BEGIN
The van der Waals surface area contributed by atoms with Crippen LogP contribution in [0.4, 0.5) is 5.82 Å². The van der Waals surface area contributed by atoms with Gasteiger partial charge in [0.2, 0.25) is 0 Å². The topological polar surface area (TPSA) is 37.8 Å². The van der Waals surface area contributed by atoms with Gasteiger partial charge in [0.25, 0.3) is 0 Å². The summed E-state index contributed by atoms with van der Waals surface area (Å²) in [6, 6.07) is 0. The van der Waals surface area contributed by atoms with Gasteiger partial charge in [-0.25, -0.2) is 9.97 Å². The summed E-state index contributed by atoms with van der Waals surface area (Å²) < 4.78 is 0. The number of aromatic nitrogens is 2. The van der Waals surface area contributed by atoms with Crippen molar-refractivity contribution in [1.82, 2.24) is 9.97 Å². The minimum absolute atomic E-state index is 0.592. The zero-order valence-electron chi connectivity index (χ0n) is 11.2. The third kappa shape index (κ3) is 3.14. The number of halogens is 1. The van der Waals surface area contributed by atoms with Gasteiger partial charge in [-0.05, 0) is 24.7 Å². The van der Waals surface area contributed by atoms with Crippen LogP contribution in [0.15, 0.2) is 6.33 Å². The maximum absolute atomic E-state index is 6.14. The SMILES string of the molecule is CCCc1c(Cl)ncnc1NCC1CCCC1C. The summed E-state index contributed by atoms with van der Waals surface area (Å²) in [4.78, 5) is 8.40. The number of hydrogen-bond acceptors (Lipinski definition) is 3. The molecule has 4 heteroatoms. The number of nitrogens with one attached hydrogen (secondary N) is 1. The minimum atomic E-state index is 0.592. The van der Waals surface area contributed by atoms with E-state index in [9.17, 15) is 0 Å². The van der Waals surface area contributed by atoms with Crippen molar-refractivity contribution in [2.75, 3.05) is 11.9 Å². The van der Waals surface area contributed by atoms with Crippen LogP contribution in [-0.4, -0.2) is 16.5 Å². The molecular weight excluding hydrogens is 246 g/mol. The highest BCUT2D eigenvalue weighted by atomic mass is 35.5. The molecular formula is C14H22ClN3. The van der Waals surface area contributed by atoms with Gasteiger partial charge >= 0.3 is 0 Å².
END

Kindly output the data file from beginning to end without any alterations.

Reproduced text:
The van der Waals surface area contributed by atoms with Crippen LogP contribution in [0.4, 0.5) is 5.82 Å². The van der Waals surface area contributed by atoms with Gasteiger partial charge in [0.2, 0.25) is 0 Å². The topological polar surface area (TPSA) is 37.8 Å². The van der Waals surface area contributed by atoms with Gasteiger partial charge in [0.25, 0.3) is 0 Å². The summed E-state index contributed by atoms with van der Waals surface area (Å²) in [6, 6.07) is 0. The van der Waals surface area contributed by atoms with Gasteiger partial charge in [-0.25, -0.2) is 9.97 Å². The summed E-state index contributed by atoms with van der Waals surface area (Å²) < 4.78 is 0. The number of aromatic nitrogens is 2. The van der Waals surface area contributed by atoms with Crippen molar-refractivity contribution in [1.82, 2.24) is 9.97 Å². The minimum absolute atomic E-state index is 0.592. The zero-order valence-electron chi connectivity index (χ0n) is 11.2. The third kappa shape index (κ3) is 3.14. The number of halogens is 1. The van der Waals surface area contributed by atoms with Gasteiger partial charge in [-0.05, 0) is 24.7 Å². The van der Waals surface area contributed by atoms with Crippen LogP contribution in [0.15, 0.2) is 6.33 Å². The maximum absolute atomic E-state index is 6.14. The SMILES string of the molecule is CCCc1c(Cl)ncnc1NCC1CCCC1C. The summed E-state index contributed by atoms with van der Waals surface area (Å²) in [4.78, 5) is 8.40. The number of hydrogen-bond acceptors (Lipinski definition) is 3. The molecule has 4 heteroatoms. The number of nitrogens with one attached hydrogen (secondary N) is 1. The minimum atomic E-state index is 0.592. The van der Waals surface area contributed by atoms with E-state index in [9.17, 15) is 0 Å². The van der Waals surface area contributed by atoms with Crippen molar-refractivity contribution in [2.75, 3.05) is 11.9 Å². The van der Waals surface area contributed by atoms with Crippen LogP contribution in [-0.4, -0.2) is 16.5 Å². The molecular weight excluding hydrogens is 246 g/mol. The highest BCUT2D eigenvalue weighted by atomic mass is 35.5. The molecular formula is C14H22ClN3. The van der Waals surface area contributed by atoms with Gasteiger partial charge >= 0.3 is 0 Å².